I spend about 30 years, 10950 days, 35478000 minutes at Cedar Point. All my friends now there, but also at the bar whenever I go there, they’re everywhere, only in my bedroom can I escape them. My TV now consumes the entire wall. The bar carries over 100 beers on tap. It’s bigger, but has no more people. Just the same people. They eat the food, that I don’t need to eat, with me. I can only piss by thinking about it and only stop by doing the same. That can be quite fun, but after approximately 273.6 hours, it begins to lose the appeal. I can never accidentally piss or shit myself. I miss not having to think about my shits, not having to want to shit, to enjoy some bathroom time alone.
I decide I need a goal. I decide to watch all the movies. All the movies ever made. Heaven has a very large selection and it’s never checked out. I begin with Horse in Motion and move forward chronologically. It’s quite a dull film and frankly, overrated. It takes me 69—14 longer than I lived—continuous years, 828 months, 3588 weeks, 25116 days, 602784 hours, 36167040 minutes, and 2170022400 seconds to catch up to my death. A clock on the wall reminds me how time is supposedly passing. I smash it and it reforms. I don’t sleep—I don’t need to—don’t eat, don’t use the bathroom. I only sit in the couch, its layers enveloping me. My dedication is unwavering. My will indomitable. No one checks on me.
I soon realize I can get movies released since my death. This takes another 32 years during which another 15 years worth of cinema is released and so on. For a total of 116 years—two lifetimes—1392 months, 6032 weeks, 42224 days, 1013376 hours, 60802560 minutes, and 3648153600 seconds, the screen flashing over me for a century day and night, 24/7, 365, eyes unblinking.
I don’t need to blink.
I have yet to even begin an eternity.
“I go nowhere clothed. None of my friends seem to notice or care. Daily I break all the bottles in the heavenly bar. Glass cannot cut me. I have punched everyone in the face at least 30 or 40 times. They don’t mind. They never mind. I decide to nap for a millennium. When I wake, nothing has changed. My friends are still waiting for me. The Talking Heads are still playing their nasal fucking voice haunting me wherever I go. I’ve tried to stab them. Nothing happens. They hardly notice and always apologize to me. To me!
I can hear the numbers tick off in my head every second of every day, nothing changing always the same. I’ve played every video game, read every book, been to countless amusement parks—at one my dick flapping in the wind, hitting Rachel in the face—her glasses crack and makeup smears before fixing itself—she smiles and apologizes profusely. I cover myself in red paint. I throw Molotov cocktails at friends, imaginary enemies I conjure. The enemies scream before vanishing in a poof. They literally make the sound “poof,” I once found this funny. Friends just smile while the flames die away. I will start my own book one day, I do have all the time in the world, I make myself laugh. One must know how to amuse oneself.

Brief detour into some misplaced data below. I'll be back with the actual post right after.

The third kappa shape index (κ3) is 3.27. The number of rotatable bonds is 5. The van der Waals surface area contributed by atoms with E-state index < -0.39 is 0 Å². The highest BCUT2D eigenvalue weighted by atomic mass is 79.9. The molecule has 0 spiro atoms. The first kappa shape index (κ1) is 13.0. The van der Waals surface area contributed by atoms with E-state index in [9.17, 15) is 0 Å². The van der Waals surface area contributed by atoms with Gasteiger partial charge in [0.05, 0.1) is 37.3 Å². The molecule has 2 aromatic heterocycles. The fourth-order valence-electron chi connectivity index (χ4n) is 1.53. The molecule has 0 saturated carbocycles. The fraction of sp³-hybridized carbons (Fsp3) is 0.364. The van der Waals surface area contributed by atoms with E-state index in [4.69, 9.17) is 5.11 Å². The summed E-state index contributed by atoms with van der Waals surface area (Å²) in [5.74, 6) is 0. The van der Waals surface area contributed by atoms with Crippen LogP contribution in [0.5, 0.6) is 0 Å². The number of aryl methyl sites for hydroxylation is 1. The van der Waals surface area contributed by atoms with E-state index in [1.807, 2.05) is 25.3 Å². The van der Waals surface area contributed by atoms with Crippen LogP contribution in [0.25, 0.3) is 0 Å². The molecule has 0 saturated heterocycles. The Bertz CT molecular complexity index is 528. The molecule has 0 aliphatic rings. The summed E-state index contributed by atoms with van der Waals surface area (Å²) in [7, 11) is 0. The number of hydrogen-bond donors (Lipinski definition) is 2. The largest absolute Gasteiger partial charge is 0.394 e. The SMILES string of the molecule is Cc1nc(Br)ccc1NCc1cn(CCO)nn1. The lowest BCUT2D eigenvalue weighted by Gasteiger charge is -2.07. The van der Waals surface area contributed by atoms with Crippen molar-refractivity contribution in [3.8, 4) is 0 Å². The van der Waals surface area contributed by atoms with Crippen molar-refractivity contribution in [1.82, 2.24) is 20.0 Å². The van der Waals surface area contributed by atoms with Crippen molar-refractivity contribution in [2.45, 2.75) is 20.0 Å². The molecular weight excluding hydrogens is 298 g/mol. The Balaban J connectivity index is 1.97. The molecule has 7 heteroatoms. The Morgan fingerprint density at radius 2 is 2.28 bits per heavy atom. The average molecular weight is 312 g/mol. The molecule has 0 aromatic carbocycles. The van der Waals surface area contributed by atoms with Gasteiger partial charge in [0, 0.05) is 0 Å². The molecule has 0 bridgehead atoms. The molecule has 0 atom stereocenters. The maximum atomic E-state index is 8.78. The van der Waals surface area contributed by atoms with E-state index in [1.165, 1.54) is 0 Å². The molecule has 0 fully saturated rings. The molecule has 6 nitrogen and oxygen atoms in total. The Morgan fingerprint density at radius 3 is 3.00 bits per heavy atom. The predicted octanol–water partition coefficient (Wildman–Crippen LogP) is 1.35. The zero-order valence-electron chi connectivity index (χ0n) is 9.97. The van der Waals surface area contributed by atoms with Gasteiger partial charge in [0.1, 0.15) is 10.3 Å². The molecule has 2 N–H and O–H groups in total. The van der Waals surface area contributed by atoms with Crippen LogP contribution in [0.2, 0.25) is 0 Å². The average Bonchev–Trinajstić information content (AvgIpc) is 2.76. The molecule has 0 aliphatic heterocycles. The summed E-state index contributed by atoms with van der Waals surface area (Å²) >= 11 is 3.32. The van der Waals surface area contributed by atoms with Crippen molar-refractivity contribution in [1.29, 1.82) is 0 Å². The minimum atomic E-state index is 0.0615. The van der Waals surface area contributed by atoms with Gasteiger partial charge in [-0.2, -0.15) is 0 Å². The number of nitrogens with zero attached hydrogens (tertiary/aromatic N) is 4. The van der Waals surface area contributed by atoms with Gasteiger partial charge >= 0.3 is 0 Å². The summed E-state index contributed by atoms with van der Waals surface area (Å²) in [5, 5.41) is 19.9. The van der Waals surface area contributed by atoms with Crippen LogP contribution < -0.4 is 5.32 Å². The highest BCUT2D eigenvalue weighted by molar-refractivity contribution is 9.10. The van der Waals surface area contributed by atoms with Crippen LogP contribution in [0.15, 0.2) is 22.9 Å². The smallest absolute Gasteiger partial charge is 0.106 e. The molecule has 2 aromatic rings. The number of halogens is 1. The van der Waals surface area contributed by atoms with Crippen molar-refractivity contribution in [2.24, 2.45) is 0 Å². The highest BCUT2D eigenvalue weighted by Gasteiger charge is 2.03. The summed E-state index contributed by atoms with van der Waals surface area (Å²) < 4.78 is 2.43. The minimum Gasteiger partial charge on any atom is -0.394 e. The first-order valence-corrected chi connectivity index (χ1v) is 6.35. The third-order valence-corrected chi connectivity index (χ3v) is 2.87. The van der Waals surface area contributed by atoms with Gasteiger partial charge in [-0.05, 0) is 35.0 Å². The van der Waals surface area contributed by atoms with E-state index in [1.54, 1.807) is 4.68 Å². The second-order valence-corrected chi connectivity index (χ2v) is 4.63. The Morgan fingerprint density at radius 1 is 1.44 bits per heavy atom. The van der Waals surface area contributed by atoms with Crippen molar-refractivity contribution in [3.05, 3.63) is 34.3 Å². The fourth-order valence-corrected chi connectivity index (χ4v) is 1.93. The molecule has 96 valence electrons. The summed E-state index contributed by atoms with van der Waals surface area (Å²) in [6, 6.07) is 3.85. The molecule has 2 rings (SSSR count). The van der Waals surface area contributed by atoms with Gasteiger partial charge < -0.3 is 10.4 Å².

My hair is the same length it has always been, same with my nails, same everything. I’ve taken an ax to my neck, and I can’t cut my skin, can’t remove my head. Fire doesn’t burn. I cover the Mansion in alcohol, the spirits filling my nose, but they don’t burn. Nothing burns unless I want it to burn. I set fire to the mansion while I am inside. The flames eat away the wood, only the largest beams remain when I leave the flames. My friends are trapped where the bar stood, still waiting for me to enter. The beams collapse, and the fire begins to dwindle. I dance. I can change something. Something fills my heart that I haven’t felt it in years. Excitement?
When I turn around I see the mansion begin to rebuild itself. The ash flying away, beams reconnecting, color drained by the fire returning, wood growing out of wood to make more wood, exactly as it was before, as it has always been. I collapse. I can’t stop laughing. I lay on the clouds laughing for two weeks.
“I hear you don’t appreciate the décor.” Raguel, fucking Raguel.
I snap at him, foaming at the mouth. I haven’t spoken in over three centuries. I try to tell him this, and it comes out “Fucjkjfoj argh gyuop.” I don’t think he understands.
“Not again. Here let me help you with that.” He touches my throat.
“Why? Why are you doing this? What have I done?”
“Nothing. You’ve done nothing.”
“This is Hell. I don’t deserve to be here. This isn’t what I want.”
“You’re right you don’t deserve this, but this isn’t Hell. Far from it. I’m not sure you know what you want.”
“I want something real God dammit. I’d rather be in Hell. This is no Heaven to me. I want to piss in the face of this God.” I grab Raguel by his robes. He seems unperturbed as my spit hits his face.
“You shouldn’t say such things.”
“Fuck you and fuck God. I want what was promised. I want reality. I want to go back. Send me back.”
“If you’re so insistent to go through this all again. I shall help you. Let no one say I’m not merciful.” He says as he caresses my face.

I let go, and I feel an intense pressure in my chest, a build up of gasses, a need to shit. My left side goes numb, my breathing labored. My heart pumps faster and faster, falters more and more, until it stops completely. And I slip off the toilet ground covered in spinning toilet paper.
I wake up blinded by light. My eyes adjust, and I see a bed covered in red pillows and drapes, a golden-leafed mirror on one wall. Purple, red, and gold everywhere. My arms are thin, belly stretch mark free. On another wall is a 54-inch TV. I could easily spend an eternity here.